On any given day, a trawl through Facebook is likely to yield an article lavishing praise on Canada’s camera-friendly prime minister, Justin Trudeau. Whether concerned with his frequently natty choice of socks or his ostensible commitment to liberal politics, Mr. Trudeau’s premiership has launched a thousand ebullient Buzzfeed articles.
Now, though, it looks as though Mr. Trudeau has some competition. On October 2nd, Jagmeet Singh became the leader of Canada’s left-wing New Democratic Party. Mr. Singh’s fondness for colourful turbans and tailor-made three-piece suits have also made him a social media star in his own right. However his victory in the first ballot this week will resonate far beyond the confines of Instagram. In capturing his party’s leadership Mr. Singh, a Sikh, became the first non-white leader of a major Canadian political party. 
Speaking to Al Jazeera, Mita Naidu - a Canadian of South Asian descent - said her first thought when she learned of Mr. Singh’s election was a simple one: “there’s hope for my children”. “Now there's hope that perhaps an Aboriginal woman will one day have the potential to lead our country,” she said. He’s opened those doors.”
Mr. Trudeau rose to power in 2015 promising equal opportunities in Canada, a country which encompasses a vast patchwork of different ethnicities and religions. While Mr. Trudeau has made commendable progress on some fronts, his critics say that he is all talk and no action.  On the campaign trail, Mr. Trudeau spoke passionately of his desire to forge a “renewed relationship” with Canada’s First Nations communities - and his Liberal Party picked up 35.4% of the indigenous vote as a result. Yet, the prime minister is yet to institute some of his key promises, among them a vow to incorporate the UN Declaration of Indigenous Rights word-for-word into Canadian law.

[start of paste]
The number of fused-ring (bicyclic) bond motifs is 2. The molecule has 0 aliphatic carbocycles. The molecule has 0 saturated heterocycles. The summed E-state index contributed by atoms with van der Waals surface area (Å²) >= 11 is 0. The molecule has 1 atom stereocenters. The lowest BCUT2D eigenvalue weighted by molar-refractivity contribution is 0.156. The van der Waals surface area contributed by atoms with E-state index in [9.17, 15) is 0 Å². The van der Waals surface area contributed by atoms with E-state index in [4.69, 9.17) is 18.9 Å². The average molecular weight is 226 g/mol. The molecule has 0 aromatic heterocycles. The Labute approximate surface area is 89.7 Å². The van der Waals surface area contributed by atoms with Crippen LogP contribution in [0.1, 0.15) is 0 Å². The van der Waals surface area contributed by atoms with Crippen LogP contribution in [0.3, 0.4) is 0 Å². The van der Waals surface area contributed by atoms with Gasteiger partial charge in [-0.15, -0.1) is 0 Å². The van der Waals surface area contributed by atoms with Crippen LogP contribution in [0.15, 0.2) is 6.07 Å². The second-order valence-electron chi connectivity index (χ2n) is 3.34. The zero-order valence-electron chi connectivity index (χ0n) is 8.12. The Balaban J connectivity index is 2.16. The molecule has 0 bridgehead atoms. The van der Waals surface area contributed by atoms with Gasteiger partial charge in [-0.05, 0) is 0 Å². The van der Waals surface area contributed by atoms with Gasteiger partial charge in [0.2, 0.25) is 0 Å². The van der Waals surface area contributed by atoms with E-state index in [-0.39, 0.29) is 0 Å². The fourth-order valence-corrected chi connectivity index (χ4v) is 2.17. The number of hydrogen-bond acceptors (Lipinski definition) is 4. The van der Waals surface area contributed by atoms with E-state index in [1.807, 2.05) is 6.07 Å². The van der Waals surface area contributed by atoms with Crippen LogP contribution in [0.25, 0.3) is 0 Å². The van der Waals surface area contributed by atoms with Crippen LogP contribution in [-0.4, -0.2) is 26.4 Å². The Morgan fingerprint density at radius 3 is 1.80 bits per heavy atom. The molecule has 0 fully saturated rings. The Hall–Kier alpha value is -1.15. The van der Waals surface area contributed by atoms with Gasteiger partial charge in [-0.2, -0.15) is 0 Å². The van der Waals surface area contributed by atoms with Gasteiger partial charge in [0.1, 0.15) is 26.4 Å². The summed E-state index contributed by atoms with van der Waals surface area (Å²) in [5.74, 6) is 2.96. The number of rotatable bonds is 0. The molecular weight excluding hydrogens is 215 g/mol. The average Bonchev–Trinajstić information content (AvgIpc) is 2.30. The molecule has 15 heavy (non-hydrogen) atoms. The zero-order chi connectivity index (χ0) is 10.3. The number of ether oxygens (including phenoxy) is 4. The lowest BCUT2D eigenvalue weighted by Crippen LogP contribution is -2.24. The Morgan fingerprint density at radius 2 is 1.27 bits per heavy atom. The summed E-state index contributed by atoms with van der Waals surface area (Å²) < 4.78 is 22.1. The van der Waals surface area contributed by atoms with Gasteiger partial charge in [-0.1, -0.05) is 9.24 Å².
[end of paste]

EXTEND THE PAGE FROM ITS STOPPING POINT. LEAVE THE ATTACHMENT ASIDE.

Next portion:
In Mr. Singh, minority voters in Canada may have found a new best hope for change.

 Australia says ‘yes’ 

The loved-up same-sex couples of Australia had better hope their fellow citizens are honest. 
The outcome of the country’s monumental vote on gay marriage is likely to be a resounding ‘yes’, “unless an awful lot of people are straight-out lying to pollsters,” said John Stirton, a respected pollster who crunched the numbers on published polls.
The full result of the vote, a non-binding, voluntary postal vote the government announced to gauge support for reform, will not be known until November 15. But a majority of votes have already been cast, and Mr. Stirton’s analysis, based on polls published between August 1, the week before the survey was announced, and October 2, suggests the race is all but decided. 
The gay marriage debate has engulfed Australian culture, causing rifts and controversy over everything from celebrities’ twitter feeds to the country’s beloved national rugby team. 
Prominent figures on both sides have come under fire. Qantas CEO Alan Joyce, for example, was ambushed during a speech by an anti-gay marriage activist who threw a lemon meringue pie in his face. Elsewhere, employees have said they face punishment at work if they fail to show their backing for the ‘yes’ vote. 
Australia’s Senate went so far as to pass special legislation banning intimidation and vilification during the vote.
The vote continues a global trend towards what many see as faster-than-expected sprint towards marriage equality, epitomised by the outcome of Ireland’s referendum in 2015. Not only is Australia’s overall support for the ‘yes’ side set to be overwhelming, but every generation from young to old appears to be in favour.
Henry Goodwin & Sam Courtney-Guy
Editor's Letter
05 October 2017 - last edited 05 October 2017
Editor-in-Chief / Middle East Editor: Manuel Langendorf

Associate Editor / Europe Editor: Joe Wallace

Asia-Pacific Editor:
Tim Cross

Africa Editor: Kasper Loftin

Americas Editor: Henry Goodwin

Staff writer: Marta Rodmarti

Staff writer: Alastair McCready
Managing Director: Rory O’grady

Chairman: John Spearman

CTO: Christos Athanasiadis

Front-end Developer: Giorgos Sideris​

Back-end Developer: Fran Alvarez

Art Director: Tyrone Barton

Picture Editor: Amir Mohammad